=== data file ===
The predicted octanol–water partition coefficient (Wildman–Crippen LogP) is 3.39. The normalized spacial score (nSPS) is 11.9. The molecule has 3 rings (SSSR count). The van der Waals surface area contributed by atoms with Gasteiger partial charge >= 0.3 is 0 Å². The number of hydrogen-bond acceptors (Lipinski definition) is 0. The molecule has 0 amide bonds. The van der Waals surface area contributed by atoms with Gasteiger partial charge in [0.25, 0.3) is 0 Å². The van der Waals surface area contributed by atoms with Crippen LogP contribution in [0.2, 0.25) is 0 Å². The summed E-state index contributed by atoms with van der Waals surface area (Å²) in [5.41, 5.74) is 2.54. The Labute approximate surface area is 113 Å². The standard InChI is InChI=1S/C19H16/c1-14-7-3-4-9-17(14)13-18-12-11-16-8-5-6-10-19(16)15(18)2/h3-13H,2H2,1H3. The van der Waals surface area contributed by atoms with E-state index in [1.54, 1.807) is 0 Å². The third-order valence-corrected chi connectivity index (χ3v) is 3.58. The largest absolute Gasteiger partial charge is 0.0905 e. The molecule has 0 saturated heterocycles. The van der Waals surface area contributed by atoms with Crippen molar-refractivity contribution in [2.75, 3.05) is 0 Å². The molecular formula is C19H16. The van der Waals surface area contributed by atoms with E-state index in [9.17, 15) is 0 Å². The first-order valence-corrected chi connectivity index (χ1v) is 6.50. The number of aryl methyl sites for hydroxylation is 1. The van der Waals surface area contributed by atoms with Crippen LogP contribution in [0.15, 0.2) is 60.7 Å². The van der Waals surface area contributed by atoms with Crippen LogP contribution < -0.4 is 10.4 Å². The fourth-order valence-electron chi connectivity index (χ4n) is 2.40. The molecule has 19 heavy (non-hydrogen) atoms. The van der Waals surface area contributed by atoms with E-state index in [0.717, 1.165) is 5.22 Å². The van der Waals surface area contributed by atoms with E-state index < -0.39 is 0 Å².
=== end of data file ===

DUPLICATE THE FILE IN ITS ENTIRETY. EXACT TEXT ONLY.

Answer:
The predicted octanol–water partition coefficient (Wildman–Crippen LogP) is 3.39. The normalized spacial score (nSPS) is 11.9. The molecule has 3 rings (SSSR count). The van der Waals surface area contributed by atoms with Gasteiger partial charge >= 0.3 is 0 Å². The number of hydrogen-bond acceptors (Lipinski definition) is 0. The molecule has 0 amide bonds. The van der Waals surface area contributed by atoms with Gasteiger partial charge in [0.25, 0.3) is 0 Å². The van der Waals surface area contributed by atoms with Crippen LogP contribution in [0.2, 0.25) is 0 Å². The summed E-state index contributed by atoms with van der Waals surface area (Å²) in [5.41, 5.74) is 2.54. The Labute approximate surface area is 113 Å². The standard InChI is InChI=1S/C19H16/c1-14-7-3-4-9-17(14)13-18-12-11-16-8-5-6-10-19(16)15(18)2/h3-13H,2H2,1H3. The van der Waals surface area contributed by atoms with E-state index in [1.54, 1.807) is 0 Å². The third-order valence-corrected chi connectivity index (χ3v) is 3.58. The largest absolute Gasteiger partial charge is 0.0905 e. The molecule has 0 saturated heterocycles. The van der Waals surface area contributed by atoms with Crippen molar-refractivity contribution in [2.75, 3.05) is 0 Å². The molecular formula is C19H16. The van der Waals surface area contributed by atoms with E-state index in [9.17, 15) is 0 Å². The first-order valence-corrected chi connectivity index (χ1v) is 6.50. The number of aryl methyl sites for hydroxylation is 1. The van der Waals surface area contributed by atoms with Crippen LogP contribution in [0.15, 0.2) is 60.7 Å². The van der Waals surface area contributed by atoms with Crippen LogP contribution < -0.4 is 10.4 Å². The fourth-order valence-electron chi connectivity index (χ4n) is 2.40. The molecule has 19 heavy (non-hydrogen) atoms. The van der Waals surface area contributed by atoms with E-state index in [0.717, 1.165) is 5.22 Å². The van der Waals surface area contributed by atoms with E-state index < -0.39 is 0 Å².